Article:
Stuart Friedel, a partner who represents numerous advertising agencies for the law firm Davis & Gilbert, says there is no legal requirement that studies proving that a product works be peer-reviewed, but he agreed that Karney and his co-authors are “experts in the relevant field” and can therefore speak with authority about whether eHarmony, for example, fulfills the FTC's requirement for “competent and reliable scientific evidence.”
UP NEXT: Poking holes in the eHarmony algorithm.
The biggest problem with Warren's algorithm is that it seems to be based on conclusions drawn from already married couples: He says that similar people are more likely to form happy, long-term relationships. But Karney points out that successful couples tend to perceive themselves as similar, regardless of whether they would have done so as unacquainted strangers. “If I like you, I'll find a way to be similar,” he says. So perceived similarities are a consequence, not a cause, of strong relationships.
Perhaps to head off scrutiny once eHarmony grew to millions of members, Warren established a research facility in 2007. The senior director of research & development at eHarmony Labs, Gian Gonzaga, is also an adjunct professor at UCLA, where Bradbury served as his post-doc supervisor.
For eHarmony, affiliation with Gonzaga and Bradbury appears to be PR gold that creates the impression that the site's matching methods are based on hard science. The eHarmony Labs website claims Bradbury and other advisers “work collaboratively with us to develop eHarmony products… emphasiz[ing] eHarmony Lab's commitment to … providing research-driven products.” But according to Bradbury, his advice has no influence on eHarmony's actual product: the matching algorithm developed by Warren in the late 1990s.
The question remains whether the legitimate research Gonzaga has been churning out will be used for anything more than publicity.
“Tom and I could easily design a study,” Karney says, “and eHarmony has the resources … that would prove, 'Look, when we put [users] through our algorithm, they do better than when you put them through another algorithm or a control condition.'”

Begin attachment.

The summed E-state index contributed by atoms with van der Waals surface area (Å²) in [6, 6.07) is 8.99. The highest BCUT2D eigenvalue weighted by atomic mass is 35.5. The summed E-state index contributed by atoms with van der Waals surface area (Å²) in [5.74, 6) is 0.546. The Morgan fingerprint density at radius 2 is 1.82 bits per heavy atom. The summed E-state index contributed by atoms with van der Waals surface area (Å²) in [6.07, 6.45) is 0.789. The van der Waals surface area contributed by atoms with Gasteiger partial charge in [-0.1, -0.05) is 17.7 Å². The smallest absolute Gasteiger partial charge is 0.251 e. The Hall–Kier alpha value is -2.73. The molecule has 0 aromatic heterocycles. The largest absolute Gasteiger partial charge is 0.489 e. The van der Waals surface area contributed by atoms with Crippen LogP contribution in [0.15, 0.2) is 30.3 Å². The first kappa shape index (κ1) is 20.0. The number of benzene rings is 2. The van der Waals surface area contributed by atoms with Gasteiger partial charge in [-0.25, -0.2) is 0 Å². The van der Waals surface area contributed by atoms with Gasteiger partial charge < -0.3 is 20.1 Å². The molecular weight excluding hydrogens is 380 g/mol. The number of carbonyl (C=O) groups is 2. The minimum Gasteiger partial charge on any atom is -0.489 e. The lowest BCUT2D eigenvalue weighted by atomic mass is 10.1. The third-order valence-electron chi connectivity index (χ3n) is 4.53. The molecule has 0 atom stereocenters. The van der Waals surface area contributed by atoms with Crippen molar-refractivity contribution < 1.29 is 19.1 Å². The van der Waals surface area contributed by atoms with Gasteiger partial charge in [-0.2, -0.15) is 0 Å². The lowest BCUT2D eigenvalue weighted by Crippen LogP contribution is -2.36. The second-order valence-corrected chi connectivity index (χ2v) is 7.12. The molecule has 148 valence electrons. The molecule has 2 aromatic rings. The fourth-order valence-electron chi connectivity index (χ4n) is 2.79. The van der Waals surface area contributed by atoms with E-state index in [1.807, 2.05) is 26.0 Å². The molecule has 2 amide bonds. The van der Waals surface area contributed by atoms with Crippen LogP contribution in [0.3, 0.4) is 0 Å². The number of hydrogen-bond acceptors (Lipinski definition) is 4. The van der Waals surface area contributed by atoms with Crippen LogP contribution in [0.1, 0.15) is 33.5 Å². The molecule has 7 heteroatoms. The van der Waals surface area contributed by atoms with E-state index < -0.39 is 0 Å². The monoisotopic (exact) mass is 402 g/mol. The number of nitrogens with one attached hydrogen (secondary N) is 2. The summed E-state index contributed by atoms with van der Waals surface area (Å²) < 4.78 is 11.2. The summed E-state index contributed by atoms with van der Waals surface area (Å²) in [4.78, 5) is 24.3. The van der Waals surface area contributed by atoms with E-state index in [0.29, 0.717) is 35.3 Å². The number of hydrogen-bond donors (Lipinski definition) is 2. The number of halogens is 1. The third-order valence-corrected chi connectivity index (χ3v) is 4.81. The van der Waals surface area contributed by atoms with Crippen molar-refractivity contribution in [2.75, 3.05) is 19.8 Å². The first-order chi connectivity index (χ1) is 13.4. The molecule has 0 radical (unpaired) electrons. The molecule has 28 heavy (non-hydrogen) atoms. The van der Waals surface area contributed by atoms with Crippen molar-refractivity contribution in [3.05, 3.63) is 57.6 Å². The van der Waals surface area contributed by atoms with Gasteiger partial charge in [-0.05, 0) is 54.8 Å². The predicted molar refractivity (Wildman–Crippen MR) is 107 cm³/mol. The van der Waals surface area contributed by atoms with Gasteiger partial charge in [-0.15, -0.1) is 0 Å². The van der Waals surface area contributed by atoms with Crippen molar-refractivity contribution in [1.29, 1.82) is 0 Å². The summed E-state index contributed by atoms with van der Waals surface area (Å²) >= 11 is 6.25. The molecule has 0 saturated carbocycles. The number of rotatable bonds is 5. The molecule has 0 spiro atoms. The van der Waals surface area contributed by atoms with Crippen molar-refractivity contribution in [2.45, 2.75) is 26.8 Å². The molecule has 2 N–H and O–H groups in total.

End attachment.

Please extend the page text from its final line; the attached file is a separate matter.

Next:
“This is one of the studies that I told them to do,” Bradbury says. “Five years ago.”
“That's a nightm–” Karney starts to say, trying to shape his look of disbelief into a smile. “See, that's why I'm delighted that he's on the board. I'm sure that he's only told them smart things. You know, he's a smart guy,” he stage-whispers.
With Bradbury on eHarmony's payroll but incapable of directly influencing the “science” behind its product, Karney is left to fight openly for scientific integrity and take down eHarmony.
Except that's not what he wants.
“Has your group gone to a regulatory agency and said, 'We are outraged at the misuse of our science?'” Bradbury asks.
“First of all, outrage is a little strong. I didn't say I was outraged,” Karney says.
The conclusion section of the new study advocates “closer collaboration between scholars and service providers” and seems to be demanding not increased regulation but a piece of the action. The section lauds cooperation between academics and matchmakers as “an unprecedented opportunity for researchers to test their theories and develop new ones with large samples of participants,” which translates into an offer of help with the heavy science lifting in exchange for access to the 21st century's most valuable currency: information, specifically the gold mine of user data collected by dating sites.
“Why spend all this time and energy if you don't want to change things?” Bradbury asks, prodding his critical colleague.
“I think it matters, I agree,” Karney says with a sheepish smile. “We haven't gone to a regulatory agency, only because I've been a little busy this week.”